QuadSAT’s system is a key disruptor within RFI mitigation; its low-cost and flexible solution transforms accessibility to high-quality testing within satcom. The system provides pre- and post-flight software to ensure repeatability, control over the drone during measurements, ease of operation and data delivery in a uniform format. This in-depth testing will provide quality assurance and improve reliability throughout the satcom industry, allowing the industry to deliver the networks required for the connectivity of the future.


Thanks to the ARTES Core Competitiveness programme, QuadSAT will work on a productised version of its solution that can be operated directly by users. This will help significantly scale the technology and make test and measurements of satellite antennas much more accessible, anywhere in the world.


3 reasons RFI is a current issue within Milsat

Radio Frequency Interference has been a longstanding issue within satellite and the military’s use of satellite communications is not immune from the problem. RFI has been closely monitored for years and the creation of mitigation tools has been prioritised within the industry. However, how does the rapidly changing landscape within space affect RFI in 2022? Here are 3 reasons RFI must be evaluated and addressed with new solutions:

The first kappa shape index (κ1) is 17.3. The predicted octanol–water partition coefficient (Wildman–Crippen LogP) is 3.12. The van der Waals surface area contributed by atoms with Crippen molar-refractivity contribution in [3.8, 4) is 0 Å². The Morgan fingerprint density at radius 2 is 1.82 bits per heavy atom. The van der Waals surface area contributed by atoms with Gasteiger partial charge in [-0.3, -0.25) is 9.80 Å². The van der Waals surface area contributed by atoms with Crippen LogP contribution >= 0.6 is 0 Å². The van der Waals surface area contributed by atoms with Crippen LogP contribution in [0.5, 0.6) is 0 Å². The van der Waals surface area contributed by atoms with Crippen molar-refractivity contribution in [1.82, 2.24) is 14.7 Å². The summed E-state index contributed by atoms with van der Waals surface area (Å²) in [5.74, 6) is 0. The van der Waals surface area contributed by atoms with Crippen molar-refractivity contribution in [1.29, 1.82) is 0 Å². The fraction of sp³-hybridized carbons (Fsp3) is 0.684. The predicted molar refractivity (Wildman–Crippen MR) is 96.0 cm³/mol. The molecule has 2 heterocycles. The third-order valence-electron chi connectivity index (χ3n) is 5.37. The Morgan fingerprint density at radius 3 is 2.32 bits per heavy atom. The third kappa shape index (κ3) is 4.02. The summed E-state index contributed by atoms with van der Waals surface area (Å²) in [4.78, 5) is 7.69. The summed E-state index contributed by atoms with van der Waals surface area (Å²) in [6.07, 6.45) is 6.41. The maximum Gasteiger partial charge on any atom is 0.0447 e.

1.    The changing use of multiorbital space 

Lower and Medium Earth Orbits are currently seeing a drastic overhaul in use; mega constellations are being launched, and new entrants are establishing themselves within commercial markets. LEO ground segments are far more complex than those previously seen within satellite. LEO mega constellations are primarily utilising Ku and Ka bands as they offer greater throughput in smaller dishes. The need for test and measurement increases with greater directivity as it increases the likelihood of RFI and the severity of its impact on services. Additionally, due to low orbital altitude, tracking and switching through multiple gateways is standard practice and therefore the monitoring of tracking accuracy and satellite acquisition quality during handovers will be critical in managing the sector’s use of spectrum and preventing RFI within military.